- Author Name: Anupama Kumari Rai
- Details: Advocate, Bombay High Court, B.Sc, LLM
The World Health Organization defines elder abuse as “a single, or repeated act, or lack of appropriate action, occurring within any relationship where there is an expectation of trust which causes harm or distress to an older person.” According to WHO, elder abuse can take various forms such as physical, psychological or emotional, sexual and financial abuse. It can also be the result of intentional or unintentional neglect.
Senior citizens in the country can avoid ill-treatment or abuse at the hands of their family under the Maintenance and Welfare of Parents and Senior Citizens Act 2007. This law aims to prevent elder abuse by making it a legal obligation of children to provide maintenance to their parents. Under the Act, parents and grandparents who are unable to maintain themselves from their own incomes can demand maintenance from their children. The Act also provides for ‘Childless Senior Citizens,’ who are unable to maintain themselves from their own income and can demand maintenance from their relatives. Maintenance in this case includes provision for food, clothing, residence, medical attendance and treatment. There are also cases where the elderly have been forced by their children to gift away the property to their children. Under the Maintenance Act, the tribunals give the option to challenge the gift deed if the elder was forced or was not of sound mind. Seniors can apply to a maintenance tribunal under Section 4 giving names, full details and addresses of the persons from whom they are demanding maintenance. If the senior citizen is incapable of making an application on their own, any other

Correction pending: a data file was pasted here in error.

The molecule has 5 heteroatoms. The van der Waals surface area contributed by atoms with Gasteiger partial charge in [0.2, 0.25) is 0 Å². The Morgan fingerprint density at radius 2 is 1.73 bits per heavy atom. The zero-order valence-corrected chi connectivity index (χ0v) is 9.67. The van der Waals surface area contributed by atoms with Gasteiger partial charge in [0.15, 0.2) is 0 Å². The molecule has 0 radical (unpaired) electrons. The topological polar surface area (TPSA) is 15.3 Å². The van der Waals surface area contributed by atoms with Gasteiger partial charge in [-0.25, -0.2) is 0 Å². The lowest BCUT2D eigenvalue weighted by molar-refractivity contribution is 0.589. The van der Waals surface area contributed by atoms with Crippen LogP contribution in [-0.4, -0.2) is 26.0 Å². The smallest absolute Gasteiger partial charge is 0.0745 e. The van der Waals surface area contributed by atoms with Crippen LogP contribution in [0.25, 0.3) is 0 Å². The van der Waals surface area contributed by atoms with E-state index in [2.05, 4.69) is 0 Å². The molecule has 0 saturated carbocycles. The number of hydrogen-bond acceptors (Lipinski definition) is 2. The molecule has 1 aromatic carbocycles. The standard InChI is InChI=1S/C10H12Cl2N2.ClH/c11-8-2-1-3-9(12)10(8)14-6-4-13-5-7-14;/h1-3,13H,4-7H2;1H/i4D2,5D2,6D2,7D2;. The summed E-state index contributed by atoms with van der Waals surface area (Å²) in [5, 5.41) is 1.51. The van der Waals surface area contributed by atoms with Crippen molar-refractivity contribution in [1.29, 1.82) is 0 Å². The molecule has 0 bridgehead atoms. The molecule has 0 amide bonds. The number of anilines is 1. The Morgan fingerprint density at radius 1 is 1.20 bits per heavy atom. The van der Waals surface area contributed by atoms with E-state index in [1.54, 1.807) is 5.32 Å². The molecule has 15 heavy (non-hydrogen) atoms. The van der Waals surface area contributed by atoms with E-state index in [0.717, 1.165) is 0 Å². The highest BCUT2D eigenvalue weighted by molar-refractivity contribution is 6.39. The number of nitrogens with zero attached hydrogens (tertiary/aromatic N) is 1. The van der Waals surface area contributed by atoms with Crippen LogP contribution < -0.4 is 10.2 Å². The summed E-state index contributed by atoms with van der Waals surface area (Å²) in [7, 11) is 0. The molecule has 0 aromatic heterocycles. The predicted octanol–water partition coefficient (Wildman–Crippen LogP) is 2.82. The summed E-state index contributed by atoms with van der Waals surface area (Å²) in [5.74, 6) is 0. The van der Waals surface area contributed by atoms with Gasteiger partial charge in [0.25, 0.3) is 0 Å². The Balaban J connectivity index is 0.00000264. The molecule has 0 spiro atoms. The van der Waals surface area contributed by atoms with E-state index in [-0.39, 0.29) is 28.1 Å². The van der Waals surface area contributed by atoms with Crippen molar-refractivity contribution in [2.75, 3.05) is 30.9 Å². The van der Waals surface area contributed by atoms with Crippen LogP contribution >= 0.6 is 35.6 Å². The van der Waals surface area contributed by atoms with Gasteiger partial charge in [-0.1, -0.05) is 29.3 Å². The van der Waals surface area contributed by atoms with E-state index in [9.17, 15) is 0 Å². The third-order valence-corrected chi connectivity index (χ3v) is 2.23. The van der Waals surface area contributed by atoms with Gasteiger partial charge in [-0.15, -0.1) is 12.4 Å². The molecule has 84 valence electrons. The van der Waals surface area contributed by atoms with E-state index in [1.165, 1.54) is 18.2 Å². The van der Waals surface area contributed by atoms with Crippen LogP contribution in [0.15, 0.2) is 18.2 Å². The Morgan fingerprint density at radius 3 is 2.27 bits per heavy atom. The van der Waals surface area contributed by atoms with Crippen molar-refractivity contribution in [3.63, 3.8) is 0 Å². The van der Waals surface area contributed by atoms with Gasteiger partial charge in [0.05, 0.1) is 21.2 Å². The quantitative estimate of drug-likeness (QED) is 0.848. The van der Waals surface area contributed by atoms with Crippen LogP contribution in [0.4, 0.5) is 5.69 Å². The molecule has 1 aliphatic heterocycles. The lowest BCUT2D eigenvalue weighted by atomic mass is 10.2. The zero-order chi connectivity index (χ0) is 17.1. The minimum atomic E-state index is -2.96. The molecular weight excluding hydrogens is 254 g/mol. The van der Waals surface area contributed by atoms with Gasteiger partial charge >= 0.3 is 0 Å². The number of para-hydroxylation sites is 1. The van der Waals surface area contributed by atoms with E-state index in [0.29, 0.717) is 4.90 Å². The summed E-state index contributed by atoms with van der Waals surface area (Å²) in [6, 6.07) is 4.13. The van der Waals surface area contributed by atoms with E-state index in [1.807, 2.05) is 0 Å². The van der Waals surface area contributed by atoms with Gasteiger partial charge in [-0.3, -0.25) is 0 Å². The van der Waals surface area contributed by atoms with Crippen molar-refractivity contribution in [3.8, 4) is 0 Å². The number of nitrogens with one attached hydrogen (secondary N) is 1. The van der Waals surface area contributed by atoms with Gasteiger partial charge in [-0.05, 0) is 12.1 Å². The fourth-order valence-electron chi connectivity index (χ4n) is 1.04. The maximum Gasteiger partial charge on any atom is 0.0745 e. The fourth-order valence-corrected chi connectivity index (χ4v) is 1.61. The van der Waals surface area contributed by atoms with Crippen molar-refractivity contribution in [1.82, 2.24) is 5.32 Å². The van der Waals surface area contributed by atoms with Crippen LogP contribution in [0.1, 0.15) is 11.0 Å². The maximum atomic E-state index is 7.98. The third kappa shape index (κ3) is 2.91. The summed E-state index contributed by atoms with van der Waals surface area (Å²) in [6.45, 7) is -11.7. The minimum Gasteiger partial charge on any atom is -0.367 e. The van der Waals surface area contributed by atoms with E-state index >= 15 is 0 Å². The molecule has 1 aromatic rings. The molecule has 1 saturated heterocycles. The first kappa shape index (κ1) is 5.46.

a person or registered voluntary organization authorised by him/her can make the application. Upon receipt of the application, the maintenance tribunal would issue notices to the children, conduct hearings, take evidence and order maintenance. Maintenance tribunal may also refer the case for reconciliation or pass interim orders for maintenance.
As long as older people are devalued and marginalized by society, they will suffer from loss of self-identity and remain highly susceptible to discrimination and all forms of abuse. Among the priorities for confronting and eradicating the problem of elder abuse are greater knowledge about the problem, stronger laws and policies and more effective prevention strategies. The elderly citizens need urgent attention. It is our duty to see that they do not spend the twilight years of their life in isolation, pain and misery. Older persons are, therefore, in need of vital support that will keep important aspects of their lifestyle intact while improving their overall quality of life.